March 09, 2004

Tiny Bubbles

Cavitation is the term for the formation and subsequent collapse of small bubbles in a liquid.

When a propeller spins in the water, the hydrodynamic forces may result in the creation of tiny bubbles. The bubbles are almost immediately crushed upon themselves which causes noise. The cavitation sounds are one method of detecting submarines on passive sonar. Great amounts of time and money are spent on refining propeller design to limit cavitation.

Cavitation can also damage propellers by pitting the metal over time. Naturally, this pitting further reduces the efficiency of the propeller while making it noisier at the same time. Scientists wondered what was actually happening during cavitation, and began to study the process in more detail.

What they discovered was that each bubble underwent an extremely violent death. As the bubbles collapsed upon themselves, the interior experienced supersonic shockwaves which reflected back from the bubble's outer surface. Happening in a fraction of a second, these shockwaves raised the interior temperature enough to rival the surface of the sun. It was these millions of microscopic sunbursts that were causing the pitting on the propellers.

The effect has also been exploited in various ways by weapons designers. One 'underwater' missile rides in it's own cocoon of cavitation bubbles, which form a barrier to the surface-drag caused by dense water, and allows the missile to 'fly' underwater at several times the speed of typical torpedos.

Now researchers are taking advantage of cavitation outside of naval affairs. According to this report regarding Bubble Fusion:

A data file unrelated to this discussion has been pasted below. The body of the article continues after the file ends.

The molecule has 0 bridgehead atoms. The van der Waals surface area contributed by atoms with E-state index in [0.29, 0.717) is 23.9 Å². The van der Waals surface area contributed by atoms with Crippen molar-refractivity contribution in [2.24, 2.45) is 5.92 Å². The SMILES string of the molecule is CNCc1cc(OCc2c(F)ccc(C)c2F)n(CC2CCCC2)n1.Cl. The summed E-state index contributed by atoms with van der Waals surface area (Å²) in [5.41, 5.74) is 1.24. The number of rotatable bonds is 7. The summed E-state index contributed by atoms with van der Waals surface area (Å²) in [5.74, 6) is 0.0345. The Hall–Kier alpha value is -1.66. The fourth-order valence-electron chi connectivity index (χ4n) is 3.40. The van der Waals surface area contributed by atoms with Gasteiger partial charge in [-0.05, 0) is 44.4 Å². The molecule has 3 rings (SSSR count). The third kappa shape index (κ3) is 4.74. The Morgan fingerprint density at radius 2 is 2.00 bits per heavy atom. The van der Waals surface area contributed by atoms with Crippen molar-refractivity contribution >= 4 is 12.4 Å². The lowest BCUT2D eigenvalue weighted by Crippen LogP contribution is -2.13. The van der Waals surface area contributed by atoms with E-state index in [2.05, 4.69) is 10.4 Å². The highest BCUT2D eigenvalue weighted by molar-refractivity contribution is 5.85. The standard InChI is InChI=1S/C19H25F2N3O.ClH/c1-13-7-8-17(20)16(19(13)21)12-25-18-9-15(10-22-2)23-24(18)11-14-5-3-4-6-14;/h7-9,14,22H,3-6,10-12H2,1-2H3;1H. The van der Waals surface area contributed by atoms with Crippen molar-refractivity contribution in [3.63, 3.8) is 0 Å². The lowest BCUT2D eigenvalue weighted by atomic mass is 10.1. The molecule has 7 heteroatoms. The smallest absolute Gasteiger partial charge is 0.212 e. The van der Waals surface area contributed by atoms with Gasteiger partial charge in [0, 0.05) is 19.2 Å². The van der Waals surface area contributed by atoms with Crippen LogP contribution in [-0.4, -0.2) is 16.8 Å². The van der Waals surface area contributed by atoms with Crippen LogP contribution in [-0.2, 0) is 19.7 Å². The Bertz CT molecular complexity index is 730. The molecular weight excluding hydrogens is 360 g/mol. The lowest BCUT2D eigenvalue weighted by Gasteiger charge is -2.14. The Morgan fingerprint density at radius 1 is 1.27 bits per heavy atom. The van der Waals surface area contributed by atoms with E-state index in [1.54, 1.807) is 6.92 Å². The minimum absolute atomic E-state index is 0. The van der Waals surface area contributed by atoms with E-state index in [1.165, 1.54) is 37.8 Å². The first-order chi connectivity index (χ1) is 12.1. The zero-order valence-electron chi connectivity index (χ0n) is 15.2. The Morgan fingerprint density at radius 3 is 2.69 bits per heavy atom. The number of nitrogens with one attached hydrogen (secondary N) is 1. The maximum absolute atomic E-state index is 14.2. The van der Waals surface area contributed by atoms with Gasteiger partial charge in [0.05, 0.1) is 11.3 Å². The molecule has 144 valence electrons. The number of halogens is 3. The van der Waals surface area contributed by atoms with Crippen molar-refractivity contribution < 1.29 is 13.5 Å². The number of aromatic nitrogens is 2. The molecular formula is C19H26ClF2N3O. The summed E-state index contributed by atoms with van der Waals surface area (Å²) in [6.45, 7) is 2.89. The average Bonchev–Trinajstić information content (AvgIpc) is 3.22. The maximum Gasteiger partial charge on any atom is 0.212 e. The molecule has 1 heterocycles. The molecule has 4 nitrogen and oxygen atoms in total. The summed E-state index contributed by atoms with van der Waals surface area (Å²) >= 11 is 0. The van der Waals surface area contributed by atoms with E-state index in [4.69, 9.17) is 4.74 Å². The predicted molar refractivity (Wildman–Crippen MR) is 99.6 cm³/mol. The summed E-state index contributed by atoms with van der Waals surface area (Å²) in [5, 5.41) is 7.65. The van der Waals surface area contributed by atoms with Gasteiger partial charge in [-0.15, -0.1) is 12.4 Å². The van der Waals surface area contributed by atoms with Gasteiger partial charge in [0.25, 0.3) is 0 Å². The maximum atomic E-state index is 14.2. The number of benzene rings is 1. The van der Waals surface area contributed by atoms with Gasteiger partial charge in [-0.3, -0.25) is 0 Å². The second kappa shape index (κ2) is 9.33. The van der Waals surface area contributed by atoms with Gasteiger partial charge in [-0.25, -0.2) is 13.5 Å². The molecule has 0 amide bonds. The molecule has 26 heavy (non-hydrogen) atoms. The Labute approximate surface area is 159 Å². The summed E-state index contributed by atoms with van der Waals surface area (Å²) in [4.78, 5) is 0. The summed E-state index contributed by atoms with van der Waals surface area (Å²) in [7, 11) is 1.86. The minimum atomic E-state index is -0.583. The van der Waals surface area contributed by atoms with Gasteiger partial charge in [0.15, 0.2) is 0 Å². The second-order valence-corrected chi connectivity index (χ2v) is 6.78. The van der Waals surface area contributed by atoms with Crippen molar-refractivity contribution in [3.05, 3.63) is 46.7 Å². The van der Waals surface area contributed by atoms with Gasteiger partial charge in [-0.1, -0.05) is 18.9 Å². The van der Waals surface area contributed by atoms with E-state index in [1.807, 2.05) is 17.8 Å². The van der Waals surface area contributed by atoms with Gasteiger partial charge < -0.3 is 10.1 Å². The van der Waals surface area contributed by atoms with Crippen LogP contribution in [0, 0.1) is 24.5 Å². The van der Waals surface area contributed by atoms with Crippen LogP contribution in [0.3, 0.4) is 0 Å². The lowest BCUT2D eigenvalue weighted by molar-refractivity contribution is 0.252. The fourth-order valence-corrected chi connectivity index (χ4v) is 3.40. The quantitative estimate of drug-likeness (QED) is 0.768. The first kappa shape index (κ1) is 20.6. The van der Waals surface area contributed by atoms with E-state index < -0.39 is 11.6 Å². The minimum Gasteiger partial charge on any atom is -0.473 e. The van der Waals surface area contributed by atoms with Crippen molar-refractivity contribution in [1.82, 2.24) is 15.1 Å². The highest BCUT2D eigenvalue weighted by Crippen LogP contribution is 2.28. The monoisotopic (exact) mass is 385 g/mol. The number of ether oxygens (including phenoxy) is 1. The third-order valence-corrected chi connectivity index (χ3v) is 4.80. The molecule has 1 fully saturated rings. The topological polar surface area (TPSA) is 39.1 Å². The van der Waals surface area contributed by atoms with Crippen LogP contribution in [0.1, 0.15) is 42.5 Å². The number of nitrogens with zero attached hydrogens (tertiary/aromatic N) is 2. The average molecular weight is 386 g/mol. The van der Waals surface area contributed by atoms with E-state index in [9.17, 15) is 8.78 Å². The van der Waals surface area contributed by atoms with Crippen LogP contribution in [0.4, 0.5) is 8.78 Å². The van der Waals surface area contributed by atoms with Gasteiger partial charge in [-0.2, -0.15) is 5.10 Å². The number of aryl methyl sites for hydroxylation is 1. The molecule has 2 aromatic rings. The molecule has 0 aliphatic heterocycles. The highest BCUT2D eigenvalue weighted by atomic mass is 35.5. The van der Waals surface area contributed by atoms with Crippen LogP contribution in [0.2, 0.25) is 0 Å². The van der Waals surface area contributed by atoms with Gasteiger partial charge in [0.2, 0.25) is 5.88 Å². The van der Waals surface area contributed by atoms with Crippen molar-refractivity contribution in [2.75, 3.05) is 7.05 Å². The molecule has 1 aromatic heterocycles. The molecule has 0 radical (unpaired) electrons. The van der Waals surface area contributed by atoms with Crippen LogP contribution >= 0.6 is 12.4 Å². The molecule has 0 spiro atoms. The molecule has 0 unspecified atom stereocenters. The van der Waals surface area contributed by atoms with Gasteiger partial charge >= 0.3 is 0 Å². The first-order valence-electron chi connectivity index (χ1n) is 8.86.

The research team used a standing ultrasonic wave to help form and then implode the cavitation bubbles of deuterated acetone vapor. The oscillating sound waves caused the bubbles to expand and then violently collapse, creating strong compression shock waves around and inside the bubbles. Moving at about the speed of sound, the internal shock waves impacted at the center of the bubbles causing very high compression and accompanying temperatures of about 100 million Kelvin.

These new data were taken with an upgraded instrumentation system that allowed data acquisition over a much longer time than was possible in the teamís previous bubble fusion experiments. According to the new data, the observed neutron emission was several orders of magnitude greater than background and had extremely high statistical accuracy. Tritium, which also is produced during the fusion reactions, was measured and the amount produced was found to be consistent with the observed neutron production rate.

Earlier test data, which were reported in Science (Vol. 295, March 2002), indicated that nuclear fusion had occurred, but these data were questioned because they were taken with less precise instrumentation.

Note that this was described as cavitation in a vapor. Most definitions I've seen specify liquid, although a vapor could be described as a low-density liquid.

Thanks to Fred for the Bubble Fusion link.

Posted by Ted at March 9, 2004 09:41 AM | TrackBack
Comments

And thought I Bubble Wrap was fun.

Posted by: Stephen Macklin at March 9, 2004 12:50 PM

Cool! I just learned more in 4 minutes than I learned in 7 years of High School!

Posted by: Tuning Spork at March 9, 2004 10:47 PM

Interesting.

If they're seeing neutron emission and tritium production, it's pretty clear that fusion really is taking place. (In the cold fusion debacle, neither neutrons nor tritium were detected.)

I saw this a couple of years ago, but at the time the supporting data was a lot weaker.

I want one!

Posted by: Pixy Misa at March 9, 2004 11:19 PM

Would it qualify as an uninteruptable power supply? :)

Posted by: Ted at March 10, 2004 07:29 AM
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